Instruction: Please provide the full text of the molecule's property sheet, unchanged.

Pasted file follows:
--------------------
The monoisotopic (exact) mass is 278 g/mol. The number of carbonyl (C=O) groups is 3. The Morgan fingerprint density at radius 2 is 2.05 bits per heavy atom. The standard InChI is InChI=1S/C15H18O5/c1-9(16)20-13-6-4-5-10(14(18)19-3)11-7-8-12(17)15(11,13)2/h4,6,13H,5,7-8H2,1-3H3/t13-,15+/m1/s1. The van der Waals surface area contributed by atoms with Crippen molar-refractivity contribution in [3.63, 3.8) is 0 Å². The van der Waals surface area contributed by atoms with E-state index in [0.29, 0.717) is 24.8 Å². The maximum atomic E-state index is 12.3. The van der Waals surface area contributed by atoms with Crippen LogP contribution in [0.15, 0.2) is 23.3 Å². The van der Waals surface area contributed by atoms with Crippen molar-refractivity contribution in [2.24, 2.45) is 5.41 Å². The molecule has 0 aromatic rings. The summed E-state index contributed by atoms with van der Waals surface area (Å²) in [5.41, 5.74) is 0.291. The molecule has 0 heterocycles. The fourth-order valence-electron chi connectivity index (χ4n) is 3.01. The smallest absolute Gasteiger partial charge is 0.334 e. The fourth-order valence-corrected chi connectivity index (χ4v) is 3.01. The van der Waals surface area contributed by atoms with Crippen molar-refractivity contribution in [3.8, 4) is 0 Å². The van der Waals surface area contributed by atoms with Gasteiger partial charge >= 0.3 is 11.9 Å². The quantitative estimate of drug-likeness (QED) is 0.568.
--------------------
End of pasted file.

The monoisotopic (exact) mass is 278 g/mol. The number of carbonyl (C=O) groups is 3. The Morgan fingerprint density at radius 2 is 2.05 bits per heavy atom. The standard InChI is InChI=1S/C15H18O5/c1-9(16)20-13-6-4-5-10(14(18)19-3)11-7-8-12(17)15(11,13)2/h4,6,13H,5,7-8H2,1-3H3/t13-,15+/m1/s1. The van der Waals surface area contributed by atoms with Crippen molar-refractivity contribution in [3.63, 3.8) is 0 Å². The van der Waals surface area contributed by atoms with E-state index in [0.29, 0.717) is 24.8 Å². The maximum atomic E-state index is 12.3. The van der Waals surface area contributed by atoms with Crippen LogP contribution in [0.15, 0.2) is 23.3 Å². The van der Waals surface area contributed by atoms with Crippen molar-refractivity contribution in [2.24, 2.45) is 5.41 Å². The molecule has 0 aromatic rings. The summed E-state index contributed by atoms with van der Waals surface area (Å²) in [5.41, 5.74) is 0.291. The molecule has 0 heterocycles. The fourth-order valence-electron chi connectivity index (χ4n) is 3.01. The smallest absolute Gasteiger partial charge is 0.334 e. The fourth-order valence-corrected chi connectivity index (χ4v) is 3.01. The van der Waals surface area contributed by atoms with Crippen molar-refractivity contribution in [3.8, 4) is 0 Å². The van der Waals surface area contributed by atoms with Gasteiger partial charge >= 0.3 is 11.9 Å². The quantitative estimate of drug-likeness (QED) is 0.568.